Eating three or more servings of fruit and vegetables per day may lower the risk of developing peripheral artery disease (PAD), reported researchers.
According to a cross-sectional study of more than 3.7 million people, those who reported daily intake of at least three servings of fruits and vegetables had significantly lower risk of PAD (adjusted OR 0.81, 95% CI 0.79-0.83) than those reporting that they ate three servings less than once a month, wrote Jeffrey Berger, MD, of New York University School of Medicine, and colleagues in Arteriosclerosis, Thrombosis and Vascular Biology, an American Heart Association journal.
PAD risks were equally low among those eating three servings of fruits and vegetables most days of the week (OR 0.80, 95% CI 0.79-0.82), again compared with those with less-than-monthly consumption of three servings.
Even eating three servings once every 2-3 weeks was associated with lower odds of PAD, the researchers found (OR 0.89, 95% CI 0.87-0.91).
“Our current study provides important information to the public that something as simple as adding more fruits and vegetables to your diet could have a major impact on the prevalence of life-altering peripheral artery disease,” Berger said.
“We need to increase the nutrition status in our country. We spend so much time thinking about the latest drugs and technologies — we need to spend more time thinking about lifestyle — especially sufficient fruit and vegetable intake,” Berger told MedPage Today.
“People have more control on their cardiovascular health. Things like eating well and exercise can have a great impact on the risk of cardiovascular disease,” he continued.
Berger and colleagues collected data from medical and lifestyle questionnaires and ankle brachial index (ABI) tests at more than 20,000 sites across America, involving a total of nearly 3.7 million individuals. Mean age of participants was 64 years, 64% were female, and 89% were white.
Percentages eating three servings of fruits and vegetables at various frequencies were as follows:
- Daily: 29.2%
- 4-5 times/week: 22.9%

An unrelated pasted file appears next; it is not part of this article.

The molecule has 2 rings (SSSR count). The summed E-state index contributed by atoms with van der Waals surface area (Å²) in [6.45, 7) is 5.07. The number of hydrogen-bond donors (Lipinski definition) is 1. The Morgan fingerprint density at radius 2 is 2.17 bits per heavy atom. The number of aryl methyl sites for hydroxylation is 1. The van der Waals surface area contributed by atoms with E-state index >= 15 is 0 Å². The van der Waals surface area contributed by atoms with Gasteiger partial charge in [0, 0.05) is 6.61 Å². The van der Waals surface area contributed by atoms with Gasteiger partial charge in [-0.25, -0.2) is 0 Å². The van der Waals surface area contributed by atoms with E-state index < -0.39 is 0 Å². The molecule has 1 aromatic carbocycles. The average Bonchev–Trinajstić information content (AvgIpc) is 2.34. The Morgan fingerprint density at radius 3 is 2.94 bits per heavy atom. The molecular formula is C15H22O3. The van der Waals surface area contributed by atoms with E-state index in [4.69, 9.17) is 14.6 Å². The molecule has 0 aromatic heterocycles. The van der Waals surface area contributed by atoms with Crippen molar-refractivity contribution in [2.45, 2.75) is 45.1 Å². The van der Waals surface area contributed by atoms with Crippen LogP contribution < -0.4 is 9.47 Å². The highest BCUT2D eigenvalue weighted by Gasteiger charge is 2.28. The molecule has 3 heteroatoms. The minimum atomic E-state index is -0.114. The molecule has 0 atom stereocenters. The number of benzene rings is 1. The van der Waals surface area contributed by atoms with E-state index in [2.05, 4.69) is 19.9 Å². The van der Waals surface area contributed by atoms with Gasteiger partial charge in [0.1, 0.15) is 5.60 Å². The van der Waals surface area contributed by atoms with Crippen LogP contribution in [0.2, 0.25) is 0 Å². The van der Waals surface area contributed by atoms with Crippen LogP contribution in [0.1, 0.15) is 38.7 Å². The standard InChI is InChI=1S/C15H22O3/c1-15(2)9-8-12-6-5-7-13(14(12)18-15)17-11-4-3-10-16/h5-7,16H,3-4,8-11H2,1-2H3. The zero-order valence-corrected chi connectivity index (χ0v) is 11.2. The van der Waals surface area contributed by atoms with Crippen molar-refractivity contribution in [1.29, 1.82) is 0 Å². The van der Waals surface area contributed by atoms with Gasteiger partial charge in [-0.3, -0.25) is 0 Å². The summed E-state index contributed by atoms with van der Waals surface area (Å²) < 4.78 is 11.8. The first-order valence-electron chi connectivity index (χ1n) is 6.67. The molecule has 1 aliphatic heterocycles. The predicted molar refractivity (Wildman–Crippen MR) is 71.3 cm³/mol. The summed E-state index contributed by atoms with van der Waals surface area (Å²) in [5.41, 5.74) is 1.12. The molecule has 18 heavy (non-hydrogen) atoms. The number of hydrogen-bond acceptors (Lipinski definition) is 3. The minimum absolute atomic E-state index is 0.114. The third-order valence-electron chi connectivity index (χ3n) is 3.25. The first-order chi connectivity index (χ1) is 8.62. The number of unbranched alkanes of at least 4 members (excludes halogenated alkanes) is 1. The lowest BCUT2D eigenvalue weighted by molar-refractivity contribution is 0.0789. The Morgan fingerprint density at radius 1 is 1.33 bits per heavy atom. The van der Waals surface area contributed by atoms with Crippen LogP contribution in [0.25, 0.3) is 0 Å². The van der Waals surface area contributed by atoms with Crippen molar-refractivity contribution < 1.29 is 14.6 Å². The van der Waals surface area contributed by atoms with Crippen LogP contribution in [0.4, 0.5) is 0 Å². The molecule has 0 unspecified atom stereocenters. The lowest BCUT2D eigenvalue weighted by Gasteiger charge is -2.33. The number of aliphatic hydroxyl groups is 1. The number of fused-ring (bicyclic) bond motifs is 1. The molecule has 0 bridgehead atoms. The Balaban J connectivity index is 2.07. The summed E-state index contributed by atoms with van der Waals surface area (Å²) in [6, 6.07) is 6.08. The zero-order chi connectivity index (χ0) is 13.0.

- 2-3 times/week 25.9%
- Once/week to once/month: 15.0%
- Less than once monthly: 7.1%
The researchers identified 233,958 (6.3%) cases of PAD as defined by ankle brachial index (ABI) ≤0.9 or history of lower extremity revascularization procedure.
Among all participants with abnormal ABI, 73.2% (n=121,389) had ABI 0.9-0.7, 19.7% (n=32,648) had ABI 0.7-0.5, and 7.1% (n=11,717) had ABI <0.5.
Using a logistic regression model, the researchers found that increasing age, female sex, non-sedentary lifestyle, increasing income, and frequent consumption (most days of the week) of fish, nuts, and red meat were positively associated with daily consumption of fruits and vegetables.
Conversely, non-white race, current or former smoking, being currently unmarried, and frequent consumption of fast food were inversely associated with daily intake of at least three servings of fruits and vegetables. Geography was also a factor, with several states in the South having rates of less-than-monthly consumption above 20%.
When stratified by smoking status, the association of lower PAD and increased fruits and vegetables was present only among participants who were current or former smokers.
“Our study gives further evidence for the importance of incorporating more fruits and vegetables in the diet,” concluded co-author Sean Heffron, MD, also of New York University School of Medicine.
“One-on-one dietary assessments and counseling for PAD patients, as well as greater public health awareness of the importance of fruit and vegetable consumption, are both needed,” he wrote.
Limitations included the cross-sectional nature of the study which prevented the researchers from commenting on incidence of PAD, as well as the use of a non-validated survey instrument which left participants to define a “serving” for themselves.